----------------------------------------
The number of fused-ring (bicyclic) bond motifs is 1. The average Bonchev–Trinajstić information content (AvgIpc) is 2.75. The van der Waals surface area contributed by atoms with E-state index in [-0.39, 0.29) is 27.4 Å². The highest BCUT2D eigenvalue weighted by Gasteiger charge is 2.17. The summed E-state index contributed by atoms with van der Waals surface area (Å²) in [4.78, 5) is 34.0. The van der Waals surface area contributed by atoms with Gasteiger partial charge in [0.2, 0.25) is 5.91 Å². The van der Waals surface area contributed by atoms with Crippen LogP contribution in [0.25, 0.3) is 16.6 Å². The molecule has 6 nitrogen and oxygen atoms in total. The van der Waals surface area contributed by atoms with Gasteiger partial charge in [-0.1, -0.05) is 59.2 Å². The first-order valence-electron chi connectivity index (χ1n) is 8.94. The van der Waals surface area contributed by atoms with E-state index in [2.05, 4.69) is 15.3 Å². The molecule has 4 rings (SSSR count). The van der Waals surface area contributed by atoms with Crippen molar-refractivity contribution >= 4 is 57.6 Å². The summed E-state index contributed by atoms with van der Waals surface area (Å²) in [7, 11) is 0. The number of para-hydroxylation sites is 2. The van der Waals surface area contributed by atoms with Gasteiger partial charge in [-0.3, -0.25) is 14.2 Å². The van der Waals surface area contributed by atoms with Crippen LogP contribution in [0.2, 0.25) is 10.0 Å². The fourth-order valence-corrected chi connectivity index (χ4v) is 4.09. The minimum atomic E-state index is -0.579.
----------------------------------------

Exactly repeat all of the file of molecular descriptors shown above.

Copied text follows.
The number of fused-ring (bicyclic) bond motifs is 1. The average Bonchev–Trinajstić information content (AvgIpc) is 2.75. The van der Waals surface area contributed by atoms with E-state index in [-0.39, 0.29) is 27.4 Å². The highest BCUT2D eigenvalue weighted by Gasteiger charge is 2.17. The summed E-state index contributed by atoms with van der Waals surface area (Å²) in [4.78, 5) is 34.0. The van der Waals surface area contributed by atoms with Gasteiger partial charge in [0.2, 0.25) is 5.91 Å². The van der Waals surface area contributed by atoms with Crippen LogP contribution in [0.25, 0.3) is 16.6 Å². The molecule has 6 nitrogen and oxygen atoms in total. The van der Waals surface area contributed by atoms with Gasteiger partial charge in [-0.1, -0.05) is 59.2 Å². The first-order valence-electron chi connectivity index (χ1n) is 8.94. The van der Waals surface area contributed by atoms with E-state index in [2.05, 4.69) is 15.3 Å². The molecule has 4 rings (SSSR count). The van der Waals surface area contributed by atoms with Crippen molar-refractivity contribution >= 4 is 57.6 Å². The summed E-state index contributed by atoms with van der Waals surface area (Å²) in [7, 11) is 0. The number of para-hydroxylation sites is 2. The van der Waals surface area contributed by atoms with Gasteiger partial charge in [-0.3, -0.25) is 14.2 Å². The van der Waals surface area contributed by atoms with Crippen LogP contribution in [0.2, 0.25) is 10.0 Å². The fourth-order valence-corrected chi connectivity index (χ4v) is 4.09. The minimum atomic E-state index is -0.579.